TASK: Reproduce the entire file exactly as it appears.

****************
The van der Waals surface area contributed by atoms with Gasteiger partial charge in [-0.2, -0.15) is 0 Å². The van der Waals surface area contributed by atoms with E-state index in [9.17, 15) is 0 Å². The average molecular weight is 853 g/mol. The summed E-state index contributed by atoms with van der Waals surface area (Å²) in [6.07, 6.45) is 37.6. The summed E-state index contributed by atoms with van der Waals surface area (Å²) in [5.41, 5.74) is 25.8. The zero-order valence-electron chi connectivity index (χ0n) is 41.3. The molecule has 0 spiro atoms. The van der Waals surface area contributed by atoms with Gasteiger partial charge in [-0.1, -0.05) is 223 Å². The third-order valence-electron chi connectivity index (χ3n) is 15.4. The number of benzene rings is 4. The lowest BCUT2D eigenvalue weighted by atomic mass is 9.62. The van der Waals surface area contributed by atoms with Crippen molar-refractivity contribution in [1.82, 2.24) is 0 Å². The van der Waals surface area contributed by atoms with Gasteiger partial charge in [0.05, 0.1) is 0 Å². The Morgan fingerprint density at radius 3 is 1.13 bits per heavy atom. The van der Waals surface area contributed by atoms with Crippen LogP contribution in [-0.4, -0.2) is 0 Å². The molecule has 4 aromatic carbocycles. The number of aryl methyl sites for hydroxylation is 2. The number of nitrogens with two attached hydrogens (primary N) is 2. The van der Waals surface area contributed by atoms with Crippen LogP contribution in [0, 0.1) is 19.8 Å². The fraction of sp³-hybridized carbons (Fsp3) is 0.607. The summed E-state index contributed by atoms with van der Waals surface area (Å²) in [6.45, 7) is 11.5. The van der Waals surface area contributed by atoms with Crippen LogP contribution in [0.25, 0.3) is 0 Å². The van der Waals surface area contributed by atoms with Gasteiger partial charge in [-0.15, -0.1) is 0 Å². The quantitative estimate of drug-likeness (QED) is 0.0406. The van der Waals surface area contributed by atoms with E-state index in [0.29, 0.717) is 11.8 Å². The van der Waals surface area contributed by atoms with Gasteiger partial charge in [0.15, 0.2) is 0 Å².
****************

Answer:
The van der Waals surface area contributed by atoms with Gasteiger partial charge in [-0.2, -0.15) is 0 Å². The van der Waals surface area contributed by atoms with E-state index in [9.17, 15) is 0 Å². The average molecular weight is 853 g/mol. The summed E-state index contributed by atoms with van der Waals surface area (Å²) in [6.07, 6.45) is 37.6. The summed E-state index contributed by atoms with van der Waals surface area (Å²) in [5.41, 5.74) is 25.8. The zero-order valence-electron chi connectivity index (χ0n) is 41.3. The molecule has 0 spiro atoms. The van der Waals surface area contributed by atoms with Gasteiger partial charge in [-0.1, -0.05) is 223 Å². The third-order valence-electron chi connectivity index (χ3n) is 15.4. The number of benzene rings is 4. The lowest BCUT2D eigenvalue weighted by atomic mass is 9.62. The van der Waals surface area contributed by atoms with Crippen molar-refractivity contribution in [1.82, 2.24) is 0 Å². The van der Waals surface area contributed by atoms with Gasteiger partial charge in [0.05, 0.1) is 0 Å². The Morgan fingerprint density at radius 3 is 1.13 bits per heavy atom. The van der Waals surface area contributed by atoms with Crippen LogP contribution in [-0.4, -0.2) is 0 Å². The molecule has 4 aromatic carbocycles. The number of aryl methyl sites for hydroxylation is 2. The number of nitrogens with two attached hydrogens (primary N) is 2. The van der Waals surface area contributed by atoms with Crippen LogP contribution in [0, 0.1) is 19.8 Å². The fraction of sp³-hybridized carbons (Fsp3) is 0.607. The summed E-state index contributed by atoms with van der Waals surface area (Å²) in [6.45, 7) is 11.5. The van der Waals surface area contributed by atoms with Crippen LogP contribution in [0.25, 0.3) is 0 Å². The van der Waals surface area contributed by atoms with Gasteiger partial charge in [-0.15, -0.1) is 0 Å². The quantitative estimate of drug-likeness (QED) is 0.0406. The van der Waals surface area contributed by atoms with E-state index in [0.29, 0.717) is 11.8 Å². The van der Waals surface area contributed by atoms with Gasteiger partial charge in [0.15, 0.2) is 0 Å².